Nick Clegg holds firm on snoopers’ charter

Nick Clegg has indicated that he will not change his position on the so called “snoopers’ charter” despite calls for him to do so by four former home secretaries.  A group of politicians, including Liberal Democrat peer Lord Carlile wrote to the Times (£) to say that the Bill was necessary:

It has always been a requirement, and always will be, that such intrusive intercepts are subject to time-limited warrants. Their use is guided by a strict criterion of necessity and proportionality, and are only permitted to protect national security and counter serious criminal conduct. We find it odd that many critics of the Bill prefer to champion the rights of corporations over democratically accountable law-enforcement agencies Good counter terrorism is about learning from previous plots and exploiting intelligence. Communications data is a vital tool in that armoury.

The Liberal Democrat leader is under constant pressure to agree to the measure under which every website we visit would be stored for a year. He has said continually that the proposal is disproportionate and unworkable.

Jack Straw, David Blunkett, Alan Johnson and Kenneth Baker are not what you would call ardent defenders of civil liberties. In fact, Straw would have been quite happy to lock people up for 3 months without charge, something which, as the BBC reports, Nick Clegg mentioned when asked about their letter:

But Mr Clegg said on Friday that he rejected any claim that his opposition to the Communications Data Bill had endangered lives and said it was important to “get the balance right”.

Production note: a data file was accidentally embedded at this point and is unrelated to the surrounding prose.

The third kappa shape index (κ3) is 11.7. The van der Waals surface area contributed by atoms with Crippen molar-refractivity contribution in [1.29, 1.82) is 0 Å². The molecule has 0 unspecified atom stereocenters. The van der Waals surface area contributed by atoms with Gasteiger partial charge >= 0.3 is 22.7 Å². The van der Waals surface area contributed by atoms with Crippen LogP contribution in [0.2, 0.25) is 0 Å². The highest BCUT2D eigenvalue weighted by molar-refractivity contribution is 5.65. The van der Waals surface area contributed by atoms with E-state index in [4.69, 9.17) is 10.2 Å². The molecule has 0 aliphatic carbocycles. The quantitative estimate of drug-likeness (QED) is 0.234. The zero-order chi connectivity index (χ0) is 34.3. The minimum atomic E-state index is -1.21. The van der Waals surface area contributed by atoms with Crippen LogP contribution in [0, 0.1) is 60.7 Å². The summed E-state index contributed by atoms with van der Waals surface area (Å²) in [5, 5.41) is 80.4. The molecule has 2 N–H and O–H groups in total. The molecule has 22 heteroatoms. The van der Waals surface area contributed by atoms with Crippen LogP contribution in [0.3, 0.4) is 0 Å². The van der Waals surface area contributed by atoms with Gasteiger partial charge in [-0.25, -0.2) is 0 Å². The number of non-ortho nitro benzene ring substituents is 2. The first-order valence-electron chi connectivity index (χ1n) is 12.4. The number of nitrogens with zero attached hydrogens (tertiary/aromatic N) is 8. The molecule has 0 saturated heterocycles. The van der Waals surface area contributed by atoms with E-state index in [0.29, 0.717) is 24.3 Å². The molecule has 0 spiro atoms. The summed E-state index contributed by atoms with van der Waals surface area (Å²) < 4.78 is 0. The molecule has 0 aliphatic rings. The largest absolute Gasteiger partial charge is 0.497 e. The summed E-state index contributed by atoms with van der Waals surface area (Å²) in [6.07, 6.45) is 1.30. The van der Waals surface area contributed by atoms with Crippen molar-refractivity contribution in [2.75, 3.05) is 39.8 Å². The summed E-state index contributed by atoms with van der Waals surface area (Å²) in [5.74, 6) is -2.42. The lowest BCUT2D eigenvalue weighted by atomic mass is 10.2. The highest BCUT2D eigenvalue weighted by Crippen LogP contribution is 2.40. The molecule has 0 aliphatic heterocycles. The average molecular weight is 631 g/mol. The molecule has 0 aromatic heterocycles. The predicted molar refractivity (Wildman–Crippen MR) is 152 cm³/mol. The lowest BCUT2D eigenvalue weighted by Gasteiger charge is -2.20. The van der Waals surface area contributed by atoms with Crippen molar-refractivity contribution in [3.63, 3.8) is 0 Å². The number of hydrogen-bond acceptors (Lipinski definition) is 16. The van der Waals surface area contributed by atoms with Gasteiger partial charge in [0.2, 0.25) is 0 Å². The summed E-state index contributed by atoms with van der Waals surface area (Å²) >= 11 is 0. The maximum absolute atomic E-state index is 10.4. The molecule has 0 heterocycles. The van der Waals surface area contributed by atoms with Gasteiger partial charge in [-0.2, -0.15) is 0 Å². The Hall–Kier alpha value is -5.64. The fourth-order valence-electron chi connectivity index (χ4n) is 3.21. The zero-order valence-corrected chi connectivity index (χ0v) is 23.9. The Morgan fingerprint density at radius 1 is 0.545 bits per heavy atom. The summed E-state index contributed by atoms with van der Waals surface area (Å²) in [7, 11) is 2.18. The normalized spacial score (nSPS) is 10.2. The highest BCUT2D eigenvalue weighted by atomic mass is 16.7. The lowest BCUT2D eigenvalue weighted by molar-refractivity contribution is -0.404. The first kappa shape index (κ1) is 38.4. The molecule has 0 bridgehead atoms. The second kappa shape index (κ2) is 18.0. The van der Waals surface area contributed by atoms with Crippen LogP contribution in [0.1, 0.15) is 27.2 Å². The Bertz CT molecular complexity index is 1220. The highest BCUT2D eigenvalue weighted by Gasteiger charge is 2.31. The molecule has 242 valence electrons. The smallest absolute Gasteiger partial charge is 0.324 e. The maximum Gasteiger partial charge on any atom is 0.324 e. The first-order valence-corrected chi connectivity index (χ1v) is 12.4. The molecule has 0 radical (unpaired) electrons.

“We need to make sure the police and the security services have the powers that they need to keep us safe, that’s why we are going to do some more work for instance on how you match IP addresses to mobile devices,” he said.

“But we also have to get the balance right and I think that the proposal that every website that you visit should be stored on a database is not proportionate nor workable.”

He added: “These former home secretaries will know from their own experience the dangers of knee-jerk reactions, over-the-top reactions, to the difficult events we encounter in this country.”

He pointed to the history of Labour’s efforts to extend the period terrorist suspects could be held without charge, first to 90 then to 42 days – both of which ended in defeat for the then-Labour government.

It is to his credit that Nick Clegg is prepared to withstand this sort of pressure to  protect our internet activity from indiscriminate state intrusion. As we reported the other day, Paddy Ashdown, who probably  understands more about the detail of these issues than we will ever know, holds a similar view. This is an issue which is not going to go away and will challenge us after the 2015 election. There is a lot more holding firm to do and we should, in my view, be doing even more to get our position heard on this. Nick’s clear, consistent message is very welcome and the party must show its overwhelming support for him by getting out there and winning the arguments with him on the doorstep.

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